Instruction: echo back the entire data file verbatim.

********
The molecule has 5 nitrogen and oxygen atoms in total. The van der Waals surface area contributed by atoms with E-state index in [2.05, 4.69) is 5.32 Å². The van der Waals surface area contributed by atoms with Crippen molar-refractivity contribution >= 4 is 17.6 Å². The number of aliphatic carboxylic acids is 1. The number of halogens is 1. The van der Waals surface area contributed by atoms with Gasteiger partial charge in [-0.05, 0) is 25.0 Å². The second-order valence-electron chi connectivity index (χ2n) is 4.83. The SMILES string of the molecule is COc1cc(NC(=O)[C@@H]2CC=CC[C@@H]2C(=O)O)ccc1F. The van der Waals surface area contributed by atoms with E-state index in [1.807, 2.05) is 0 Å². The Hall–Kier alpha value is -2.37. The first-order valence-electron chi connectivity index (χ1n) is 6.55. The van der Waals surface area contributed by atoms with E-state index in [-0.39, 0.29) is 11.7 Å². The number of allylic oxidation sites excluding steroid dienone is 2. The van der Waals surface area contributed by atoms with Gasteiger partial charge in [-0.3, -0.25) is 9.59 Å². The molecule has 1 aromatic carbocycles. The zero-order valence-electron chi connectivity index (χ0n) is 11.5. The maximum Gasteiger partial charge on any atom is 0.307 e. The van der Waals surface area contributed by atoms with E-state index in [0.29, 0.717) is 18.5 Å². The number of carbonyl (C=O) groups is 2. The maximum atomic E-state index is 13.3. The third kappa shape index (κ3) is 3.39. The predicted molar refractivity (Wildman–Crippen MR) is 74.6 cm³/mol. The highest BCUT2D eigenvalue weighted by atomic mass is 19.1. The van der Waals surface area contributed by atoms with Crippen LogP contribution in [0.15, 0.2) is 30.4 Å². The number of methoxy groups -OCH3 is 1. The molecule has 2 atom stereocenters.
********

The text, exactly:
The molecule has 5 nitrogen and oxygen atoms in total. The van der Waals surface area contributed by atoms with E-state index in [2.05, 4.69) is 5.32 Å². The van der Waals surface area contributed by atoms with Crippen molar-refractivity contribution >= 4 is 17.6 Å². The number of aliphatic carboxylic acids is 1. The number of halogens is 1. The van der Waals surface area contributed by atoms with Gasteiger partial charge in [-0.05, 0) is 25.0 Å². The second-order valence-electron chi connectivity index (χ2n) is 4.83. The SMILES string of the molecule is COc1cc(NC(=O)[C@@H]2CC=CC[C@@H]2C(=O)O)ccc1F. The van der Waals surface area contributed by atoms with E-state index in [1.807, 2.05) is 0 Å². The Hall–Kier alpha value is -2.37. The first-order valence-electron chi connectivity index (χ1n) is 6.55. The van der Waals surface area contributed by atoms with E-state index in [-0.39, 0.29) is 11.7 Å². The number of allylic oxidation sites excluding steroid dienone is 2. The van der Waals surface area contributed by atoms with Gasteiger partial charge in [-0.3, -0.25) is 9.59 Å². The molecule has 1 aromatic carbocycles. The zero-order valence-electron chi connectivity index (χ0n) is 11.5. The maximum Gasteiger partial charge on any atom is 0.307 e. The van der Waals surface area contributed by atoms with E-state index in [0.29, 0.717) is 18.5 Å². The number of carbonyl (C=O) groups is 2. The maximum atomic E-state index is 13.3. The third kappa shape index (κ3) is 3.39. The predicted molar refractivity (Wildman–Crippen MR) is 74.6 cm³/mol. The highest BCUT2D eigenvalue weighted by atomic mass is 19.1. The van der Waals surface area contributed by atoms with Crippen LogP contribution in [0.15, 0.2) is 30.4 Å². The number of methoxy groups -OCH3 is 1. The molecule has 2 atom stereocenters.